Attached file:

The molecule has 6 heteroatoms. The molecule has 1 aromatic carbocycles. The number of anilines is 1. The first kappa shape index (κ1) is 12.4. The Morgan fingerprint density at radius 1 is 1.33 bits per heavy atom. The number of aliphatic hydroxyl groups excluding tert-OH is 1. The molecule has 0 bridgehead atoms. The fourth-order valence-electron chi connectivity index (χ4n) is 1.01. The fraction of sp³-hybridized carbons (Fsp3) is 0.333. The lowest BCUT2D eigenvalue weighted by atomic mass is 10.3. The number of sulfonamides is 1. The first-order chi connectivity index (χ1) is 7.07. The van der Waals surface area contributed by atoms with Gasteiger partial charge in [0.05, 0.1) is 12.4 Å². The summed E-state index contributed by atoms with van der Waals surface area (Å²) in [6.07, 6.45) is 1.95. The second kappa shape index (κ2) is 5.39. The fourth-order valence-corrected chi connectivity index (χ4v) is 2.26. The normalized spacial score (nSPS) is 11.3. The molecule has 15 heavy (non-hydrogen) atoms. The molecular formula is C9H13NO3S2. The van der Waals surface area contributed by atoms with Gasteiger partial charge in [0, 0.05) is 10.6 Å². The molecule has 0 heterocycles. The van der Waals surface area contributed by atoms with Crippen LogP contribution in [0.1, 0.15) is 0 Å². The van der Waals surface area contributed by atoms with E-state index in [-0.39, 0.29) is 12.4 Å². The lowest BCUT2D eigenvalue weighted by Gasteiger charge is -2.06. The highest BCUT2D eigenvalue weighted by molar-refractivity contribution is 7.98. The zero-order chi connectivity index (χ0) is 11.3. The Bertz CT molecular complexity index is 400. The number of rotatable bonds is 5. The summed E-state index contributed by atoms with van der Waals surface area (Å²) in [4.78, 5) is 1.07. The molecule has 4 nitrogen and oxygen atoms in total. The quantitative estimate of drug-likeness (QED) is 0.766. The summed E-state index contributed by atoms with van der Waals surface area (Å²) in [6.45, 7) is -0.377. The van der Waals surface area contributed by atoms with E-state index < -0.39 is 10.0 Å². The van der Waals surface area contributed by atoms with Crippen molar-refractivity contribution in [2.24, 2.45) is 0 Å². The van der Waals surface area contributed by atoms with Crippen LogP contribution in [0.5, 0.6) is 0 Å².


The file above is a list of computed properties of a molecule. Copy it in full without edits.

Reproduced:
The molecule has 6 heteroatoms. The molecule has 1 aromatic carbocycles. The number of anilines is 1. The first kappa shape index (κ1) is 12.4. The Morgan fingerprint density at radius 1 is 1.33 bits per heavy atom. The number of aliphatic hydroxyl groups excluding tert-OH is 1. The molecule has 0 bridgehead atoms. The fourth-order valence-electron chi connectivity index (χ4n) is 1.01. The fraction of sp³-hybridized carbons (Fsp3) is 0.333. The lowest BCUT2D eigenvalue weighted by atomic mass is 10.3. The number of sulfonamides is 1. The first-order chi connectivity index (χ1) is 7.07. The van der Waals surface area contributed by atoms with Gasteiger partial charge in [0.05, 0.1) is 12.4 Å². The summed E-state index contributed by atoms with van der Waals surface area (Å²) in [6.07, 6.45) is 1.95. The second kappa shape index (κ2) is 5.39. The fourth-order valence-corrected chi connectivity index (χ4v) is 2.26. The normalized spacial score (nSPS) is 11.3. The molecule has 15 heavy (non-hydrogen) atoms. The molecular formula is C9H13NO3S2. The van der Waals surface area contributed by atoms with Gasteiger partial charge in [0, 0.05) is 10.6 Å². The molecule has 0 heterocycles. The van der Waals surface area contributed by atoms with Crippen LogP contribution in [0.1, 0.15) is 0 Å². The van der Waals surface area contributed by atoms with E-state index in [-0.39, 0.29) is 12.4 Å². The lowest BCUT2D eigenvalue weighted by Gasteiger charge is -2.06. The highest BCUT2D eigenvalue weighted by molar-refractivity contribution is 7.98. The zero-order chi connectivity index (χ0) is 11.3. The Bertz CT molecular complexity index is 400. The number of rotatable bonds is 5. The summed E-state index contributed by atoms with van der Waals surface area (Å²) in [4.78, 5) is 1.07. The molecule has 4 nitrogen and oxygen atoms in total. The quantitative estimate of drug-likeness (QED) is 0.766. The summed E-state index contributed by atoms with van der Waals surface area (Å²) in [6.45, 7) is -0.377. The van der Waals surface area contributed by atoms with E-state index < -0.39 is 10.0 Å². The van der Waals surface area contributed by atoms with Crippen molar-refractivity contribution in [2.24, 2.45) is 0 Å². The van der Waals surface area contributed by atoms with Crippen LogP contribution in [0.5, 0.6) is 0 Å².